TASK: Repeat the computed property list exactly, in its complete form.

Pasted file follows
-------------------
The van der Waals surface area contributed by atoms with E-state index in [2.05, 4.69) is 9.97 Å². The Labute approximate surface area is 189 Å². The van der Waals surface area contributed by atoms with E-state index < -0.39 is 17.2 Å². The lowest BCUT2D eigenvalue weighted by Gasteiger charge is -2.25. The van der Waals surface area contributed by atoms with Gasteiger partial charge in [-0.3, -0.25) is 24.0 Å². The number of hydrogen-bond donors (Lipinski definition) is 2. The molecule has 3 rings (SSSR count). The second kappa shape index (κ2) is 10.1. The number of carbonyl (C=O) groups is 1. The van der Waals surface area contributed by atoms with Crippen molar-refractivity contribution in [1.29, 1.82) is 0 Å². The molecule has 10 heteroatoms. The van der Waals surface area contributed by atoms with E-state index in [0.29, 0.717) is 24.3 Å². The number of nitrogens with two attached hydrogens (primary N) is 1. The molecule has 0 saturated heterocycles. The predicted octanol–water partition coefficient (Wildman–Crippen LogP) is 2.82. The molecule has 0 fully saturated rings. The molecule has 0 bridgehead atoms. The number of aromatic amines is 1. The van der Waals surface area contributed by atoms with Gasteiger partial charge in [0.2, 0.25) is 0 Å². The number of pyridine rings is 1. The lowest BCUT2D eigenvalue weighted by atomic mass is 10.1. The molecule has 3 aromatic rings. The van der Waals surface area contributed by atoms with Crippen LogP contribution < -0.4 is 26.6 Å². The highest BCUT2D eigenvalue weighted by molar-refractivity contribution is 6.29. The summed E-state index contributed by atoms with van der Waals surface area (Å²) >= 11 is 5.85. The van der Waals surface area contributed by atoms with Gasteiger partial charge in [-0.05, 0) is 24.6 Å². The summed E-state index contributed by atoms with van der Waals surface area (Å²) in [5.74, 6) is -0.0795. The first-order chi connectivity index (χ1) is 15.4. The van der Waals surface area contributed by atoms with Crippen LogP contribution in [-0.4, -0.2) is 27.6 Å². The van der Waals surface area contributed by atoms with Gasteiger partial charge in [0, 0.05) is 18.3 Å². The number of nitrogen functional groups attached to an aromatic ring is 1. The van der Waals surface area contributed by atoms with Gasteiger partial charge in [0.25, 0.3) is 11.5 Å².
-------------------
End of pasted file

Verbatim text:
The van der Waals surface area contributed by atoms with E-state index in [2.05, 4.69) is 9.97 Å². The Labute approximate surface area is 189 Å². The van der Waals surface area contributed by atoms with E-state index < -0.39 is 17.2 Å². The lowest BCUT2D eigenvalue weighted by Gasteiger charge is -2.25. The van der Waals surface area contributed by atoms with Gasteiger partial charge in [-0.3, -0.25) is 24.0 Å². The number of hydrogen-bond donors (Lipinski definition) is 2. The molecule has 3 rings (SSSR count). The second kappa shape index (κ2) is 10.1. The number of carbonyl (C=O) groups is 1. The van der Waals surface area contributed by atoms with Crippen molar-refractivity contribution in [1.29, 1.82) is 0 Å². The molecule has 10 heteroatoms. The van der Waals surface area contributed by atoms with E-state index in [0.29, 0.717) is 24.3 Å². The number of nitrogens with two attached hydrogens (primary N) is 1. The molecule has 0 saturated heterocycles. The predicted octanol–water partition coefficient (Wildman–Crippen LogP) is 2.82. The molecule has 0 fully saturated rings. The molecule has 0 bridgehead atoms. The number of aromatic amines is 1. The van der Waals surface area contributed by atoms with Gasteiger partial charge in [0.2, 0.25) is 0 Å². The number of pyridine rings is 1. The lowest BCUT2D eigenvalue weighted by atomic mass is 10.1. The molecule has 3 aromatic rings. The van der Waals surface area contributed by atoms with Crippen LogP contribution < -0.4 is 26.6 Å². The highest BCUT2D eigenvalue weighted by molar-refractivity contribution is 6.29. The summed E-state index contributed by atoms with van der Waals surface area (Å²) >= 11 is 5.85. The van der Waals surface area contributed by atoms with Gasteiger partial charge in [-0.05, 0) is 24.6 Å². The summed E-state index contributed by atoms with van der Waals surface area (Å²) in [5.74, 6) is -0.0795. The first-order chi connectivity index (χ1) is 15.4. The van der Waals surface area contributed by atoms with Crippen LogP contribution in [-0.4, -0.2) is 27.6 Å². The van der Waals surface area contributed by atoms with Gasteiger partial charge in [0, 0.05) is 18.3 Å². The number of nitrogen functional groups attached to an aromatic ring is 1. The van der Waals surface area contributed by atoms with Gasteiger partial charge in [0.25, 0.3) is 11.5 Å².